The results, shown in FIGS. 2A and 2B, demonstrate that MKK3 is widely expressed in many adult human tissues with highest levels in skeletal muscle and leukocytes (FIG. 2A). In contrast, MEK6 is predominantly expressed in skeletal muscle and at lower levels in heart and pancreas (FIG. 2B). No MEK6 was detected in spleen, thymus, prostate, ovary, small intestine, colon or leukocyte. All 16 tissues analyzed expressed equal amounts of .beta.-actin mRNA. Some of the tissues expressed an MEK6-related mRNA of about 4.2 kb, which was not observed when MEK6 specific probe directed against the 3' of MEK6 cDNA was used.

Example 3

Substrate Specificity of MEK6

This Example illustrates the kinase activity and substrate specificity of MEK6, as compared to MKK3, in in vitro and in vivo assays.

cDNAs encoding MEK6 and MKK3 were subcloned into a bacterial GST-fusion protein expression vector. GST-MEK6 was constructed by ligating a 1.3 kb DNA fragment encoding amino acid 1 through the stop codon of MEK6 with a serine to alanine substitution of amino acid 2 into pGEX-KG (Guan and Dixon, Ann. Biochem. 192:262-267 (1991)). Similarly, GST-MKK3, GST-p38 and GST-JNK2 were constructed by ligating the respective cDNA fragments encoding amino acid 1 through the stop codon into pGEX-KG. Human p38 cDNA (Genbank accession number U10871) was cloned by PCR amplification of a Jurkat cDNA library with primers against the 5' end (5'-CCAACCATGGCTCAGGAGAG-3') (SEQ. ID NO. 5) and 3' end (5'-CGGTACCTTCAGGACTCCATCT-3') (SEQ. ID NO. 6) of the published human p38 sequence. Each strand of the PCR fragment was sequenced several times with an ABI 373 Automated Sequencer. His-ERK1 [K52R] was prepared as described previously (Robbins et al., J Biol. Chem. 268:5097-5106 (1993)).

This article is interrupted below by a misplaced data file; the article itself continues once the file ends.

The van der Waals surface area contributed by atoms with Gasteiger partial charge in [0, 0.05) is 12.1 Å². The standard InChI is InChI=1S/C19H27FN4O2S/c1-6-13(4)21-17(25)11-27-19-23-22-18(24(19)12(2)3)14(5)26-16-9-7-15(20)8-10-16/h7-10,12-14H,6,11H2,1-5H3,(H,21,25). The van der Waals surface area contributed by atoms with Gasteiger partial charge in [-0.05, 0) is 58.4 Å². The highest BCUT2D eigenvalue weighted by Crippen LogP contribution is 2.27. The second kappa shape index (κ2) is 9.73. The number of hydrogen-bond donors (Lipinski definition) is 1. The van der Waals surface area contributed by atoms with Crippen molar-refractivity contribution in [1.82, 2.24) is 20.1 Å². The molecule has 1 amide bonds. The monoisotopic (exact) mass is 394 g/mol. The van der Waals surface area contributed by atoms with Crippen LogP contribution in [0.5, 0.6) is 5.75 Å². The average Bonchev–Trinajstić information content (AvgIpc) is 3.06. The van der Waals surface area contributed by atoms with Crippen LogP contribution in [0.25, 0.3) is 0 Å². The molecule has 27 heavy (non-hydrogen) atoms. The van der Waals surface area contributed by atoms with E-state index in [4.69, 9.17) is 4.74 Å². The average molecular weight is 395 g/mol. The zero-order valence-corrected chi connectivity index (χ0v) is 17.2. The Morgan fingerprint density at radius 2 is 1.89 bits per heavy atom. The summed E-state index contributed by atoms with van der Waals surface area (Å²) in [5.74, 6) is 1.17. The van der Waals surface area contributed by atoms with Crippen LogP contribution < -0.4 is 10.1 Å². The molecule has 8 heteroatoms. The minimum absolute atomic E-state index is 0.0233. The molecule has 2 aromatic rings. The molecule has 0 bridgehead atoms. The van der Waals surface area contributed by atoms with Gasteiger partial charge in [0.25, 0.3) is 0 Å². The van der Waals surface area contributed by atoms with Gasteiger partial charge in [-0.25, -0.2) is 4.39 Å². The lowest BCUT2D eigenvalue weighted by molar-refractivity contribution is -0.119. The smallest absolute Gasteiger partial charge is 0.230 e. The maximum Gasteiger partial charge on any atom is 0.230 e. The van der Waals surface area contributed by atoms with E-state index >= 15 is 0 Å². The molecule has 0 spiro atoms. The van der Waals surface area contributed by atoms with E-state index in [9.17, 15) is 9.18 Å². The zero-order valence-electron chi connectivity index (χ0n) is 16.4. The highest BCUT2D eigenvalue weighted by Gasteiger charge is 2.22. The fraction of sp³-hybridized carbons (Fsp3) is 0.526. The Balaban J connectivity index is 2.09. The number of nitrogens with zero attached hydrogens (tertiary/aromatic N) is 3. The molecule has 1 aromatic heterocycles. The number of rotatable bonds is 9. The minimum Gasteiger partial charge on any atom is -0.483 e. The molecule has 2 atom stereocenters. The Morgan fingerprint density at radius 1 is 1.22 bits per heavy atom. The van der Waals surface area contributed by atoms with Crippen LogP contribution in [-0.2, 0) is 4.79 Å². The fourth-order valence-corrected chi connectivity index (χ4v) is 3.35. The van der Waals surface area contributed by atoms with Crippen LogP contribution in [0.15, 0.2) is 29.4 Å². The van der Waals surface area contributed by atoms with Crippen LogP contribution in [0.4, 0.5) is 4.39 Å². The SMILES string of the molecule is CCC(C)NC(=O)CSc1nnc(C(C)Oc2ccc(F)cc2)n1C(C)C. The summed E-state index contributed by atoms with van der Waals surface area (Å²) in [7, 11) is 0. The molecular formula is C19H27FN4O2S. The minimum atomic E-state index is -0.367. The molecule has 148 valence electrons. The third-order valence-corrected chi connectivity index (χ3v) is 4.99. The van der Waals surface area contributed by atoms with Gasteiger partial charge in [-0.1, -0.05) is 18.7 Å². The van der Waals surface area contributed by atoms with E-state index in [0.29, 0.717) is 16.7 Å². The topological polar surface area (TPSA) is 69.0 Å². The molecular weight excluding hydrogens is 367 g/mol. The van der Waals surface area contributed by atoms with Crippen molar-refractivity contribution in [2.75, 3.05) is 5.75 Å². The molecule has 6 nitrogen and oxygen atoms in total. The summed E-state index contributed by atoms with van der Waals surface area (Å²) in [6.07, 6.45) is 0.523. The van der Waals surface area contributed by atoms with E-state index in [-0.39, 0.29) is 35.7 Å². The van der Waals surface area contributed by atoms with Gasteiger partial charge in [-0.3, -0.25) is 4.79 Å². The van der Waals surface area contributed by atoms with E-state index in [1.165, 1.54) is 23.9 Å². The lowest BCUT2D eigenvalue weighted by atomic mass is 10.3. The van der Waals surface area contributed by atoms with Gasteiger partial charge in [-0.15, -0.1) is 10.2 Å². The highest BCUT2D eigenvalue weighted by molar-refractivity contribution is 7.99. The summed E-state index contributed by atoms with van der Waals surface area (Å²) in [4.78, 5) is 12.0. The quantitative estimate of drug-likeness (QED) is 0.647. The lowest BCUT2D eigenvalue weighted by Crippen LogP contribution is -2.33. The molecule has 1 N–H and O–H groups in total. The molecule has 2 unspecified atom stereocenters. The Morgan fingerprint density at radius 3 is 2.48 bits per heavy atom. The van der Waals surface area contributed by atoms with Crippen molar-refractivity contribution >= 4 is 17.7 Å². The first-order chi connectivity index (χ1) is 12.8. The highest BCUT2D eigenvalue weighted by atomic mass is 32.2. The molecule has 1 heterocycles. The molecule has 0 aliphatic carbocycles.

We investigated the substrate specificity of MEK6 in an in vitro kinase assay with bacterially expressed MAPK substrates (GST-JNK2, GST-p38 and His-ERK1[K52R]). The assays were performed as previously described (Derijard et al., Cell 76:1025-1037 (1994); Lin et al., Science 268:286-290 (1995)) with minor modifications. 0.5 .mu.g recombinant kinase and 1 .mu.g recombinant substrate were used, and the concentration of [.gamma.-.sup.32 P]ATP was 50 nM. Phosphorylated proteins were separated by SDS-PAGE on 10% gels and then subjected to autoradiography. Incorporation of [.sup.32 P]phosphate was quantitated with a phosphorimager and ImageQuant software (Molecular Dynamics, Inc., Sunnyvale, Calif.).

FIG. 3A shows the level of autophosphorylation of the substrates GST (lane 1), GST-JNK2 (lane 2), GST-p38 (lane 3) and His-ERK1[K52R] (lane 4) and the level of phosphorylation by GST-MEK6 of the substrates GST (lane 5), GST-JNK2 (lane 6), GST-p38 (lane 7) and His-ERK1[K52R] (lane 8). In each case, 1 .mu.g of the purified recombinant substrate was used. Autophosphorylation of MEK6 was very low compared to MKK3. JNK2 autophosphorylated, whereas p38 and ERK1(K52R) did not. MEK6 efficiently phosphorylated p38 but none of the other substrates (FIG. 3A, compare lanes 1 to 4 with 5 to 8), although in parallel experiments the phosphorylation of JNK by JNKK has been observed (data not shown). This indicates that MEK6 has a substrate selectivity for the p38 subgroup of MAPKs.